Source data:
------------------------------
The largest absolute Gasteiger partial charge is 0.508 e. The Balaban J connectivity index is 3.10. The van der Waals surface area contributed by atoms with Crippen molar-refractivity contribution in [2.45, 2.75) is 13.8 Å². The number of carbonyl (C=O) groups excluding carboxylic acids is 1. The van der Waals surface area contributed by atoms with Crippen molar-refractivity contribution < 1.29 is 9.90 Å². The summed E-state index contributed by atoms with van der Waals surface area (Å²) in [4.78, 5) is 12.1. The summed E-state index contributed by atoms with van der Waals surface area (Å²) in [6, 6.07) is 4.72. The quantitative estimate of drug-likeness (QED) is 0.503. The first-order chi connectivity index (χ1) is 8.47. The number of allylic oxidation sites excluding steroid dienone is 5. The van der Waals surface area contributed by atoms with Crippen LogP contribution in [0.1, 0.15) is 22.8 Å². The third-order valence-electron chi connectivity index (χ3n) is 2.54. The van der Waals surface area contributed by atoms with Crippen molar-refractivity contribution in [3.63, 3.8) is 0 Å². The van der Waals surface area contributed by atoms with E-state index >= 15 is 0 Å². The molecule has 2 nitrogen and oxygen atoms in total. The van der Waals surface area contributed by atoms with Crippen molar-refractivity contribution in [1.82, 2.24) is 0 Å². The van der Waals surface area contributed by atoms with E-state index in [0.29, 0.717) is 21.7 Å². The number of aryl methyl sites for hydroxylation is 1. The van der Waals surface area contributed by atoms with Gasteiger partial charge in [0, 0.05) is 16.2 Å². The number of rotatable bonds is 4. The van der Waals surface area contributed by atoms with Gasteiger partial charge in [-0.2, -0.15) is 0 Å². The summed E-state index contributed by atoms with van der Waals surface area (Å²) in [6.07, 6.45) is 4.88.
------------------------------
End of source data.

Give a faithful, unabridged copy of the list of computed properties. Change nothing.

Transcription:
The largest absolute Gasteiger partial charge is 0.508 e. The Balaban J connectivity index is 3.10. The van der Waals surface area contributed by atoms with Crippen molar-refractivity contribution in [2.45, 2.75) is 13.8 Å². The number of carbonyl (C=O) groups excluding carboxylic acids is 1. The van der Waals surface area contributed by atoms with Crippen molar-refractivity contribution < 1.29 is 9.90 Å². The summed E-state index contributed by atoms with van der Waals surface area (Å²) in [4.78, 5) is 12.1. The summed E-state index contributed by atoms with van der Waals surface area (Å²) in [6, 6.07) is 4.72. The quantitative estimate of drug-likeness (QED) is 0.503. The first-order chi connectivity index (χ1) is 8.47. The number of allylic oxidation sites excluding steroid dienone is 5. The van der Waals surface area contributed by atoms with Crippen LogP contribution in [0.1, 0.15) is 22.8 Å². The third-order valence-electron chi connectivity index (χ3n) is 2.54. The van der Waals surface area contributed by atoms with Crippen molar-refractivity contribution in [3.63, 3.8) is 0 Å². The van der Waals surface area contributed by atoms with E-state index >= 15 is 0 Å². The molecule has 2 nitrogen and oxygen atoms in total. The van der Waals surface area contributed by atoms with Crippen molar-refractivity contribution in [1.82, 2.24) is 0 Å². The van der Waals surface area contributed by atoms with E-state index in [0.29, 0.717) is 21.7 Å². The number of aryl methyl sites for hydroxylation is 1. The van der Waals surface area contributed by atoms with Gasteiger partial charge in [0, 0.05) is 16.2 Å². The number of rotatable bonds is 4. The van der Waals surface area contributed by atoms with Gasteiger partial charge in [-0.2, -0.15) is 0 Å². The summed E-state index contributed by atoms with van der Waals surface area (Å²) in [6.07, 6.45) is 4.88.